(AdvisorMax, 8/1/2007)
If done right, conferences can be career boosters -- how you can come away from your next one with more than a tan and a tax write-off.
(AdvisorMax, 3/15/2007)
For this subscription-only website geared toward financial advisors, I wrote about how financial advisors can use outsourcing to better serve their clients -- and their profits.
Environmental Issues  
(Undercurrent, 3/1/2008)
Part II of the dive industry's lax view towards touching and feeding marine life, and why that attitude needs to be changed if they want to keep offering dive trips.
(Undercurrent, 2/1/2008)
Part I of the dive industry's lax view towards touching and feeding marine life, and why that attitude needs to be changed if they want to keep offering dive trips.
(Undercurrent, 10/1/2007)
When divers take cheap flights to dive exotic reefs, and use dive gear manufactured in Third World countries, can they be considered friends of the environment? Some dive businesses are taking steps to reduce their carbon footprints.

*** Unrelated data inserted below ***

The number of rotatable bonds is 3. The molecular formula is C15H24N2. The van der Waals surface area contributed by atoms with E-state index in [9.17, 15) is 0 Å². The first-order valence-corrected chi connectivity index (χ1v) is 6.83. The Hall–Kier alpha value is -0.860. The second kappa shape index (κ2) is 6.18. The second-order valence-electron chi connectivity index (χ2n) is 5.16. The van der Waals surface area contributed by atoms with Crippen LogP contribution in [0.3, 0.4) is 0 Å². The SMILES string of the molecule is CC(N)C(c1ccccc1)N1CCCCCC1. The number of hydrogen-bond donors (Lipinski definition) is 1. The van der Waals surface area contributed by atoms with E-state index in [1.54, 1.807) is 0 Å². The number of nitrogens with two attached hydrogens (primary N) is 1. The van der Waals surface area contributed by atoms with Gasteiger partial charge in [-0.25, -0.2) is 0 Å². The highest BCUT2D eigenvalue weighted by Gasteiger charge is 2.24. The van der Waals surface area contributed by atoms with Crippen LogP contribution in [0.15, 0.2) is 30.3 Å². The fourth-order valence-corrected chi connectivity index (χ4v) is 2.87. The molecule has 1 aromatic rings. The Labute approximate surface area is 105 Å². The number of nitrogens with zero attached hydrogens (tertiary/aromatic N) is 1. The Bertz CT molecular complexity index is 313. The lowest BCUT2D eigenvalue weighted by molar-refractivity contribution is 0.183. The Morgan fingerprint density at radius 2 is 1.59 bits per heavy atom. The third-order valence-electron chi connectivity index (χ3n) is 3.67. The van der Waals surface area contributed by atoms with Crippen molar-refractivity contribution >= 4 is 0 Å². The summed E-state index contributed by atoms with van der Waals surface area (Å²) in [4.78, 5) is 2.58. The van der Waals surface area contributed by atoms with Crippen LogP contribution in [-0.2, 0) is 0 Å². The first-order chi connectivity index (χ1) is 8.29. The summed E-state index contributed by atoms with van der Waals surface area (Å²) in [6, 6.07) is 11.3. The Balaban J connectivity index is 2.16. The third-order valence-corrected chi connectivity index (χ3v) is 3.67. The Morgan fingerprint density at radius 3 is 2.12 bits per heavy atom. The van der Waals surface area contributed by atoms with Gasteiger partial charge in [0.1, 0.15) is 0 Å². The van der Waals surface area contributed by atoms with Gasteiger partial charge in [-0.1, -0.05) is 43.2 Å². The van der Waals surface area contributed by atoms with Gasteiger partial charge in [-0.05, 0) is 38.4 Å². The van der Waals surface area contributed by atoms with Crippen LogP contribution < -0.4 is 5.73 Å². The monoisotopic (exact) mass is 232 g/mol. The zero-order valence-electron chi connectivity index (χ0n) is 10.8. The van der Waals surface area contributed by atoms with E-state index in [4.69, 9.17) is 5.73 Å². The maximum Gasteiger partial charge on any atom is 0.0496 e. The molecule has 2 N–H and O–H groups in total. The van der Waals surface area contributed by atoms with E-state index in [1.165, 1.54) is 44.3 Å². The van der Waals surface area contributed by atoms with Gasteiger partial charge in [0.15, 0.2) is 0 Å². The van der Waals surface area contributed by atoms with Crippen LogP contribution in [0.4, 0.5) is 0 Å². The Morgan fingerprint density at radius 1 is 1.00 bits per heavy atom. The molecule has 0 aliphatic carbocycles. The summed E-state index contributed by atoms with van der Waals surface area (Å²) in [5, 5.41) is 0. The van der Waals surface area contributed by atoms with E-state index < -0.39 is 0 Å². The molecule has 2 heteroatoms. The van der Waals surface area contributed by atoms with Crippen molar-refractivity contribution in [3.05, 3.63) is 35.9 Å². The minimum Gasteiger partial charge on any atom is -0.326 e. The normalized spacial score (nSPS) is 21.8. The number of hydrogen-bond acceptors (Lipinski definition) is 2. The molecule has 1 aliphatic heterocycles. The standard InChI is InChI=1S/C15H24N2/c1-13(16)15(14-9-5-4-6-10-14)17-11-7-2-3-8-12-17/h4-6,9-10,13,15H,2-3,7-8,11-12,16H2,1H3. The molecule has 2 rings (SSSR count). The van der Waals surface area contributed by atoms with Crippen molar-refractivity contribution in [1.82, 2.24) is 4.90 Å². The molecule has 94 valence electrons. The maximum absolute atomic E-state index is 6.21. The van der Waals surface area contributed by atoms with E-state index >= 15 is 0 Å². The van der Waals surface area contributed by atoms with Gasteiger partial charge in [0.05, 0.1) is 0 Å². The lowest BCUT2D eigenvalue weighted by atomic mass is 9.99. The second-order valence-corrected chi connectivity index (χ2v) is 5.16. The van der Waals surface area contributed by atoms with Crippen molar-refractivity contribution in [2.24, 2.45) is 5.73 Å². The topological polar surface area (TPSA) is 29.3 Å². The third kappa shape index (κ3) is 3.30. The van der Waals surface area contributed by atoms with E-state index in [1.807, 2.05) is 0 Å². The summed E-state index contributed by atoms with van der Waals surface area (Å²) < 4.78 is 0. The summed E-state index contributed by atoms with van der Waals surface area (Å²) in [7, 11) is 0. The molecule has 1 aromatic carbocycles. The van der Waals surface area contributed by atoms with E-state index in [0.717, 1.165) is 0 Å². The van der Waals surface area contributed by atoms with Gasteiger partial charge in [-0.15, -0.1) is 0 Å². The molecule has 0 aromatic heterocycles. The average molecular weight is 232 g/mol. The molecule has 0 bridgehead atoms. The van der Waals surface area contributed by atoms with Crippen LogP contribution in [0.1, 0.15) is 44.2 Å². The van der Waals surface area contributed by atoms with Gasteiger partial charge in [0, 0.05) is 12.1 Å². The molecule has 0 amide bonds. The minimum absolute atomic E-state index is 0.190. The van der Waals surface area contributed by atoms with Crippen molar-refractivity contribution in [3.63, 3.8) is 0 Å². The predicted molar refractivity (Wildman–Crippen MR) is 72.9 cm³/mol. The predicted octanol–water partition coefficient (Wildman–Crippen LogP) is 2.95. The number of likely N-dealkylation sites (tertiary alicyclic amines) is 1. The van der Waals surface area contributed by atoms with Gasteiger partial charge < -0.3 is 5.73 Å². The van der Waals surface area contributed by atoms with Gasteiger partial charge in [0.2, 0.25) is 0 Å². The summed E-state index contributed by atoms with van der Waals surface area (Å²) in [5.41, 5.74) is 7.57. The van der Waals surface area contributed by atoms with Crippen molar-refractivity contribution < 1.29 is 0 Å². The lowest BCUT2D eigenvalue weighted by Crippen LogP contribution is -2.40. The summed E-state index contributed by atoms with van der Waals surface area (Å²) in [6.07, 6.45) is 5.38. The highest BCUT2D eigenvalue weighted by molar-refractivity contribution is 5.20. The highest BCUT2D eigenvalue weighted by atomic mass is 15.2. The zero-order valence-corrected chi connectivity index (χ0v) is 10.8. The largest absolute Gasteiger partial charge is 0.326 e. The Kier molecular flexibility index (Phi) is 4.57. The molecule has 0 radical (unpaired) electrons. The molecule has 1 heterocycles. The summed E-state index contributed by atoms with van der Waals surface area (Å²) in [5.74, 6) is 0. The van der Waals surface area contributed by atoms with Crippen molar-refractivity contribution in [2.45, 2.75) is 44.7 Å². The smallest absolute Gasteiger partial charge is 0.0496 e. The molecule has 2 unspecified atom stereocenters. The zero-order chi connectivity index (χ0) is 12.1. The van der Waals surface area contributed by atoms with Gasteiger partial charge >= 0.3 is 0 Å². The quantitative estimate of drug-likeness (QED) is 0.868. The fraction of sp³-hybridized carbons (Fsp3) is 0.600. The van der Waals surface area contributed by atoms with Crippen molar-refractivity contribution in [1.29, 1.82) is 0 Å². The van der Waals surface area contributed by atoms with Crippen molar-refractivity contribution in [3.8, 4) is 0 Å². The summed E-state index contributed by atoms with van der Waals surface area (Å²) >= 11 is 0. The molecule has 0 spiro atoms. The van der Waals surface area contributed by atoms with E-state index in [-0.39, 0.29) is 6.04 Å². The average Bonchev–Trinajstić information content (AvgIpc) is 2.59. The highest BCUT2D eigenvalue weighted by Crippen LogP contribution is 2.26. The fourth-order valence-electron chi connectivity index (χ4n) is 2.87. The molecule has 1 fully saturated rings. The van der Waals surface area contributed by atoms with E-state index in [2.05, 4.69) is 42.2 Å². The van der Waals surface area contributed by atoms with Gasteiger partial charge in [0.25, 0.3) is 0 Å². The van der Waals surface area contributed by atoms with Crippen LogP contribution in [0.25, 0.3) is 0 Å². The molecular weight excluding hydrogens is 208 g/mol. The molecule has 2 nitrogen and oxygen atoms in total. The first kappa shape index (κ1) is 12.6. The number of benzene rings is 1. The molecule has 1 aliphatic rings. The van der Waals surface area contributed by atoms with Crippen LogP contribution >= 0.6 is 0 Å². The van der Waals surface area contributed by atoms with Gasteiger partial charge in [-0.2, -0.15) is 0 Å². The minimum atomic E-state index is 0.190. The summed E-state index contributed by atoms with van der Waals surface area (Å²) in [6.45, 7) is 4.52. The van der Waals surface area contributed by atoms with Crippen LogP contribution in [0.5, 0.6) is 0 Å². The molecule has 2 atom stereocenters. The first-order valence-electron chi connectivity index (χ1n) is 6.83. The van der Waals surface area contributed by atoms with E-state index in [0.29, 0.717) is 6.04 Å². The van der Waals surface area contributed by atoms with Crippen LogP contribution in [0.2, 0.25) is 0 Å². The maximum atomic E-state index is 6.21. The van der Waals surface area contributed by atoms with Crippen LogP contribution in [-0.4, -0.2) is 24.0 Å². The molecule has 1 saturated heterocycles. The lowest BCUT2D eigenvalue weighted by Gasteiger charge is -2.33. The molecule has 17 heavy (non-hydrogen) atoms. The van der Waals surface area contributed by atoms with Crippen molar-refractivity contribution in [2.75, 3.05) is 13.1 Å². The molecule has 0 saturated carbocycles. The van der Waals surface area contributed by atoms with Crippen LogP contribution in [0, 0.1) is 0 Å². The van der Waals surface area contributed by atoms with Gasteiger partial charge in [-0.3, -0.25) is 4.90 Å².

(Texas Journey, 1/1/2012)
Downtown El Paso has come a long way from its origins as "Ponce’s Rancho." First started as a farm in 1827, El Paso has since evolved into a lively district of shops, restaurants, and entertainment that reflects the cultures on both sides of the border.
(Undercurrent, 2/1/2008)
Madonna's "La Isla Bonita" has gone upscale, but developmental run-off and fish-grabbing dive guides means diving has gone downhill.
(Undercurrent, 8/1/2007)
Even though many resorts have Web sites promoting their services, not all have full information -- especially about extra fees and charges.